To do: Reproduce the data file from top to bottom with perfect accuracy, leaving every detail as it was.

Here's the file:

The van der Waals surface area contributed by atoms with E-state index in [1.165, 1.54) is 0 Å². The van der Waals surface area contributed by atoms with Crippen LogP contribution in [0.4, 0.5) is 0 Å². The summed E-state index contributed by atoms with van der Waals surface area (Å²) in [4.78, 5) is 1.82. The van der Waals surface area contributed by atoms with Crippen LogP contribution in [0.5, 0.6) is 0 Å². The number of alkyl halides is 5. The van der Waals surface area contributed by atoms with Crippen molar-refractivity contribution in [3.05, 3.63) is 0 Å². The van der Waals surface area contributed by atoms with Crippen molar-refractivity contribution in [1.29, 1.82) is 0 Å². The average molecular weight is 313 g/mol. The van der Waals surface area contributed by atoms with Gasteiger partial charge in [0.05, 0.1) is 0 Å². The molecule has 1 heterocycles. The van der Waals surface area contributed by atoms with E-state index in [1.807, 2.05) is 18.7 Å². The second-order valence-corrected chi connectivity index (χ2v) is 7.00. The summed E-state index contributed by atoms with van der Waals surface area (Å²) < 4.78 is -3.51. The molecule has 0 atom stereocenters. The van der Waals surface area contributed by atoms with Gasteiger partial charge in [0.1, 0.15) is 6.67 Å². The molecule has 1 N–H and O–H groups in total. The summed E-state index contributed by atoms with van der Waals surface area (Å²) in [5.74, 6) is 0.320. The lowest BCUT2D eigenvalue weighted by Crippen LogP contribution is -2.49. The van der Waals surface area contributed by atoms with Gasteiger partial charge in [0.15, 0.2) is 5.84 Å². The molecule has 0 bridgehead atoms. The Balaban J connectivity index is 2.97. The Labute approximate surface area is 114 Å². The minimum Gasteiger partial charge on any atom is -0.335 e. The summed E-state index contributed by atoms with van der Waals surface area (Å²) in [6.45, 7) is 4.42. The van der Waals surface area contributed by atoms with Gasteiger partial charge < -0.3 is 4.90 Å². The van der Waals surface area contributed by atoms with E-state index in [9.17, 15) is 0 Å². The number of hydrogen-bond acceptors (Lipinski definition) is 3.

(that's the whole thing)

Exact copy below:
The van der Waals surface area contributed by atoms with E-state index in [1.165, 1.54) is 0 Å². The van der Waals surface area contributed by atoms with Crippen LogP contribution in [0.4, 0.5) is 0 Å². The summed E-state index contributed by atoms with van der Waals surface area (Å²) in [4.78, 5) is 1.82. The van der Waals surface area contributed by atoms with Crippen LogP contribution in [0.5, 0.6) is 0 Å². The number of alkyl halides is 5. The van der Waals surface area contributed by atoms with Crippen molar-refractivity contribution in [3.05, 3.63) is 0 Å². The van der Waals surface area contributed by atoms with Crippen molar-refractivity contribution in [1.29, 1.82) is 0 Å². The average molecular weight is 313 g/mol. The van der Waals surface area contributed by atoms with Gasteiger partial charge in [0.05, 0.1) is 0 Å². The molecule has 1 heterocycles. The van der Waals surface area contributed by atoms with E-state index in [1.807, 2.05) is 18.7 Å². The second-order valence-corrected chi connectivity index (χ2v) is 7.00. The summed E-state index contributed by atoms with van der Waals surface area (Å²) < 4.78 is -3.51. The molecule has 0 atom stereocenters. The van der Waals surface area contributed by atoms with Gasteiger partial charge in [0.1, 0.15) is 6.67 Å². The molecule has 1 N–H and O–H groups in total. The summed E-state index contributed by atoms with van der Waals surface area (Å²) in [5.74, 6) is 0.320. The lowest BCUT2D eigenvalue weighted by Crippen LogP contribution is -2.49. The van der Waals surface area contributed by atoms with Gasteiger partial charge in [0.15, 0.2) is 5.84 Å². The molecule has 0 bridgehead atoms. The Balaban J connectivity index is 2.97. The Labute approximate surface area is 114 Å². The minimum Gasteiger partial charge on any atom is -0.335 e. The summed E-state index contributed by atoms with van der Waals surface area (Å²) in [6.45, 7) is 4.42. The van der Waals surface area contributed by atoms with Gasteiger partial charge < -0.3 is 4.90 Å². The van der Waals surface area contributed by atoms with E-state index in [9.17, 15) is 0 Å². The number of hydrogen-bond acceptors (Lipinski definition) is 3.